WWD Beauty CEO Summit
Industry leaders and innovative, young indie brands shared the spotlight in Palm Beach, Fla.
WWD Beauty CEO Summit
PALM BEACH, Fla. — These were the days of inspiration.
The recent WWD Beauty CEO Summit, held in the elegant halls of The Breakers here, came to close on May 9 in much the same way it had opened two days before: with a historic and compelling call for change.
Megaentrepreneur Lynn Tilton gave an inspiring final speech, complete with a poem that she recited. But her driving theme — innovate or else — was hard as steel: “We no longer live in a world of survival of the fittest,” she warned. “It’s really survival of the adaptist. If you hold on tight, you will die.”
That sense of urgency was sounded with the opening night speech on May 7 by Frédéric Rozé, president and chief executive officer of L’Oréal USA and executive vice president of the Americas Zone of the French parent. He quickly established the theme of the meeting, “Metamorphosis,” by declaring, “At the end of the day, our success comes from our capacity to transform ourselves, to metamorphose ourselves.”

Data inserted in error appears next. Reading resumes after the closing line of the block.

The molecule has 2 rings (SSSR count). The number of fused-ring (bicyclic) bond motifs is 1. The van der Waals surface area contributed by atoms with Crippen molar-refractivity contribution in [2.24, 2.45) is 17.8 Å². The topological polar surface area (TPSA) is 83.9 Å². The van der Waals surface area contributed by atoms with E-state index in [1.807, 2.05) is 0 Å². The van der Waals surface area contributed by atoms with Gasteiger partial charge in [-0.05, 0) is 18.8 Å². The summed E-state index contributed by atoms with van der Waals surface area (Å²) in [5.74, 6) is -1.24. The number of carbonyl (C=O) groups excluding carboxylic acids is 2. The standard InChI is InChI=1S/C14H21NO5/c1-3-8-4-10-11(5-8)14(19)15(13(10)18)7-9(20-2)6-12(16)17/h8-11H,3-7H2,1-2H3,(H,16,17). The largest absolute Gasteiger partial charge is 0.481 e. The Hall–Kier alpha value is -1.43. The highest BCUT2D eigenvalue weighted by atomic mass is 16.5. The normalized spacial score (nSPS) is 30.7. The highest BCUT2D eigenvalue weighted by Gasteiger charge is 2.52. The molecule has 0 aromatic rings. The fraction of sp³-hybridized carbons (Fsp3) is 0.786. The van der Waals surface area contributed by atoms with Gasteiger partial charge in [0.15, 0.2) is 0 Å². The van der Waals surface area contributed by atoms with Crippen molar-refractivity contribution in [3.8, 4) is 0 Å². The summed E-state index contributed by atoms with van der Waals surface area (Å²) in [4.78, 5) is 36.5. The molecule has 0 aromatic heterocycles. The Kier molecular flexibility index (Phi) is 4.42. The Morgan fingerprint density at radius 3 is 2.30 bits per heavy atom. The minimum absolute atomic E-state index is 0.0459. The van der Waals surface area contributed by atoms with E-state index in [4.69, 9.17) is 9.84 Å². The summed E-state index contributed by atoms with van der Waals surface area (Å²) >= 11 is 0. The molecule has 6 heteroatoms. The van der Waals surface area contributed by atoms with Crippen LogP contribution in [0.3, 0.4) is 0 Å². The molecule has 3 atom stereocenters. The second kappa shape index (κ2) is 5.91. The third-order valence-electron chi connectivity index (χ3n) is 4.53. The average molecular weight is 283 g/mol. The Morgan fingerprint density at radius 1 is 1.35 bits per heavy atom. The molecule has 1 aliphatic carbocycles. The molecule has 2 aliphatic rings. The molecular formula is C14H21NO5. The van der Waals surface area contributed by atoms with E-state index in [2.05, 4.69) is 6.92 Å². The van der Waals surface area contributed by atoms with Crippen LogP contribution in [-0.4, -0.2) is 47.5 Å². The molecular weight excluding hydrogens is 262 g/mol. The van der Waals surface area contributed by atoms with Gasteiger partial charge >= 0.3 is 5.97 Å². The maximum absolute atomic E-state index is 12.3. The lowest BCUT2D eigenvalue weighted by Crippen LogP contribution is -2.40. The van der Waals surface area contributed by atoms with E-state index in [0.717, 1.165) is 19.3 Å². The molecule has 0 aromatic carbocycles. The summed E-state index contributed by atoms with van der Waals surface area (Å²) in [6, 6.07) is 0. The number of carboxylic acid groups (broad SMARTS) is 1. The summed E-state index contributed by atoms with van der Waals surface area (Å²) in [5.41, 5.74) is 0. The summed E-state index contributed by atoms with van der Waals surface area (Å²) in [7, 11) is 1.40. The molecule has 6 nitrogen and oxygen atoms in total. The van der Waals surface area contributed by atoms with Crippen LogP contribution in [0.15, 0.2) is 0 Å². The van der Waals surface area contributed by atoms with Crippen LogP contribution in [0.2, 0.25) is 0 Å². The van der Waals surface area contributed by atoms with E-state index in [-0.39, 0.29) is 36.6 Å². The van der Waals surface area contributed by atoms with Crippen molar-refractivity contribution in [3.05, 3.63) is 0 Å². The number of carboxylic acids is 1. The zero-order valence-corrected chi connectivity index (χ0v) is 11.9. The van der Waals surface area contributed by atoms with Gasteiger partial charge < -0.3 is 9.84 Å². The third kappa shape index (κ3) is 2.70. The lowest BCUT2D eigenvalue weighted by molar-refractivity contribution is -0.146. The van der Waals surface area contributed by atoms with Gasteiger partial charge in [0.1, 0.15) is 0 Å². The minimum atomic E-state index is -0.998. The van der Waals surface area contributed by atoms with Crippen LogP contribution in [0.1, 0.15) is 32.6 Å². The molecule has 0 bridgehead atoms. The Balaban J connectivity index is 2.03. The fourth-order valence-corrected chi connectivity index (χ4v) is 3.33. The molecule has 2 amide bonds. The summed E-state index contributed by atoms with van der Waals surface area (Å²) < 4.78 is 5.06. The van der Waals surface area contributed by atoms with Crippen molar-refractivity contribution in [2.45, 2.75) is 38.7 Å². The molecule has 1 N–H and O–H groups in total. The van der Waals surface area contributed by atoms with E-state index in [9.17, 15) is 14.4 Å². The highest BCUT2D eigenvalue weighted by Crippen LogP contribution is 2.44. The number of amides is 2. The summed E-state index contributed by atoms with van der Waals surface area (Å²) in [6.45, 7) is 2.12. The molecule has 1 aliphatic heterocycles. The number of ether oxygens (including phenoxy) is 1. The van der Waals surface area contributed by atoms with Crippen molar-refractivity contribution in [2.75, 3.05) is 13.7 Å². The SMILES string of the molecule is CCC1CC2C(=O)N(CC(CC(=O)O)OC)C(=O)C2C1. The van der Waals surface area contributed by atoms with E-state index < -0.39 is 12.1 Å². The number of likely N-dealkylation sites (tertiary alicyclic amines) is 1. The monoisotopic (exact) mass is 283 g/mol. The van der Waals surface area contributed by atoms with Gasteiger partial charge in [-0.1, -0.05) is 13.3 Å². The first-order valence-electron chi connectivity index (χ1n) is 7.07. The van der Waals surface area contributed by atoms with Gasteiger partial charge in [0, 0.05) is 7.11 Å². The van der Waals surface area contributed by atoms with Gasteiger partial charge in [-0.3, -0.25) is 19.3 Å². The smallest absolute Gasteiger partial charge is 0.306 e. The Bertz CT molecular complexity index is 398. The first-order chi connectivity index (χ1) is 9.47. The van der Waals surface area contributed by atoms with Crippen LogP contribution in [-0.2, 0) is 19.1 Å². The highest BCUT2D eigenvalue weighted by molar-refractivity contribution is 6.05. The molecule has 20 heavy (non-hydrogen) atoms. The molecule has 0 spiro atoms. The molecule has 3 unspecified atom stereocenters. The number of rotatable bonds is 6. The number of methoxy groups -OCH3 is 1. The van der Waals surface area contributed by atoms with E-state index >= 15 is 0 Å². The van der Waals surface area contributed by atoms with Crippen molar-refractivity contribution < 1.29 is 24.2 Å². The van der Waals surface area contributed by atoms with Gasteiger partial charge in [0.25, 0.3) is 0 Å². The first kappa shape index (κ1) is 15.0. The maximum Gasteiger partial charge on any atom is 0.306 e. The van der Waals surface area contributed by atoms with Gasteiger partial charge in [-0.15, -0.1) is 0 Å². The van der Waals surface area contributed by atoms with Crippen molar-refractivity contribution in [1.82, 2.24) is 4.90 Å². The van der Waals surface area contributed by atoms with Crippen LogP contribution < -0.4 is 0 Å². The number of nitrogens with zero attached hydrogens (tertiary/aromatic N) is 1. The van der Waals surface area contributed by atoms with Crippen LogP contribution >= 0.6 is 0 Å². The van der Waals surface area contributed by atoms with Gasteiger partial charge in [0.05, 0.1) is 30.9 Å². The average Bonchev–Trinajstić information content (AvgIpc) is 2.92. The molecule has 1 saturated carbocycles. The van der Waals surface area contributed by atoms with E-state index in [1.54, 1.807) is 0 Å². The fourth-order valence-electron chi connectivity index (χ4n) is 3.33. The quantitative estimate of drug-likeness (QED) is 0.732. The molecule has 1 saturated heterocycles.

The comment encapsulated the sense of the meeting, which differed sharply from past meetings. Not since the first summit in 1997, has there been so many young indie brands at the podium, reflecting an upsurge in upstarts. Power leaders like L’Oréal, Procter & Gamble, Unilever and Estée Lauder shared the stage with thriving and aspiring young independents like Dollar Shave Club, Ardency Inn, Le Labo, Madison Reed, Drybar and Ciaté London, a face-off that mirrored the dynamic polarity that has been pulsing in the market.
It was the boomers and the Millennials comingling their energies on the stage of one of America’s most historic hotels. The indie brands provide the ideas and the fire, while the power leaders form the breadth and depth of the industry, providing the upstarts with a platform for innovation. The two schools of thought were hinged together by a speech given by Coty ceo Michele Scannavini, who explained how the four P’s of the post-war generation are being replaced by the four C’s — convenience, content, community and curating environment — favored by Millennial shoppers. Suddenly, a baton was passed. This is the final installment of speeches from the summit. —Pete Born